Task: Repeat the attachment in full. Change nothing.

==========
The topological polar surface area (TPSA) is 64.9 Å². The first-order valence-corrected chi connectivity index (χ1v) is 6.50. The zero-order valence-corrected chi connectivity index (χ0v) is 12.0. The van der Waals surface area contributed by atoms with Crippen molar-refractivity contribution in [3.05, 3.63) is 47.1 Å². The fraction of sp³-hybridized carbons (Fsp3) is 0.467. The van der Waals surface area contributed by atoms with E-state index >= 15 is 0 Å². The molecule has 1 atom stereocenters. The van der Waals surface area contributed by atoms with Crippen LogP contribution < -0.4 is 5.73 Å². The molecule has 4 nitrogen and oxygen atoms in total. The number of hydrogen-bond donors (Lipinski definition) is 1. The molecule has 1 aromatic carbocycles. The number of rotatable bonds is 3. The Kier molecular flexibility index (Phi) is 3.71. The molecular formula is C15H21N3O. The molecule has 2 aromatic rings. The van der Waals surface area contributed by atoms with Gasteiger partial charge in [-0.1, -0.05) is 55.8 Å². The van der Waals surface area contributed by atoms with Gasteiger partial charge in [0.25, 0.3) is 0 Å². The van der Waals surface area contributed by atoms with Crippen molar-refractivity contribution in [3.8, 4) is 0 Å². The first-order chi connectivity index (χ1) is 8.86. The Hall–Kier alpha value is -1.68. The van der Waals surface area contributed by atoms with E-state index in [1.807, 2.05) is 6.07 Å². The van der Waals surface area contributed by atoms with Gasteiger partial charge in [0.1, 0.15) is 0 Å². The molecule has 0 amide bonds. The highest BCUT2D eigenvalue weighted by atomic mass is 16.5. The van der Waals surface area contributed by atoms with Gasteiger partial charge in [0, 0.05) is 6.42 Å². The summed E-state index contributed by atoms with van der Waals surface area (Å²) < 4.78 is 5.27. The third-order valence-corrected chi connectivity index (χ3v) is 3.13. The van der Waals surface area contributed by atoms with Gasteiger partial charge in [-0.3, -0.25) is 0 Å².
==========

The topological polar surface area (TPSA) is 64.9 Å². The first-order valence-corrected chi connectivity index (χ1v) is 6.50. The zero-order valence-corrected chi connectivity index (χ0v) is 12.0. The van der Waals surface area contributed by atoms with Crippen molar-refractivity contribution in [3.05, 3.63) is 47.1 Å². The fraction of sp³-hybridized carbons (Fsp3) is 0.467. The van der Waals surface area contributed by atoms with E-state index >= 15 is 0 Å². The molecule has 1 atom stereocenters. The van der Waals surface area contributed by atoms with Crippen LogP contribution < -0.4 is 5.73 Å². The molecule has 4 nitrogen and oxygen atoms in total. The number of hydrogen-bond donors (Lipinski definition) is 1. The molecule has 1 aromatic carbocycles. The number of rotatable bonds is 3. The Kier molecular flexibility index (Phi) is 3.71. The molecular formula is C15H21N3O. The molecule has 2 aromatic rings. The van der Waals surface area contributed by atoms with Gasteiger partial charge in [-0.1, -0.05) is 55.8 Å². The van der Waals surface area contributed by atoms with Gasteiger partial charge in [0.25, 0.3) is 0 Å². The van der Waals surface area contributed by atoms with Crippen molar-refractivity contribution in [3.8, 4) is 0 Å². The first-order chi connectivity index (χ1) is 8.86. The Hall–Kier alpha value is -1.68. The van der Waals surface area contributed by atoms with E-state index in [1.807, 2.05) is 6.07 Å². The van der Waals surface area contributed by atoms with Gasteiger partial charge in [0.1, 0.15) is 0 Å². The molecule has 0 amide bonds. The highest BCUT2D eigenvalue weighted by atomic mass is 16.5. The van der Waals surface area contributed by atoms with Gasteiger partial charge in [0, 0.05) is 6.42 Å². The summed E-state index contributed by atoms with van der Waals surface area (Å²) < 4.78 is 5.27. The third-order valence-corrected chi connectivity index (χ3v) is 3.13. The van der Waals surface area contributed by atoms with Gasteiger partial charge in [-0.3, -0.25) is 0 Å².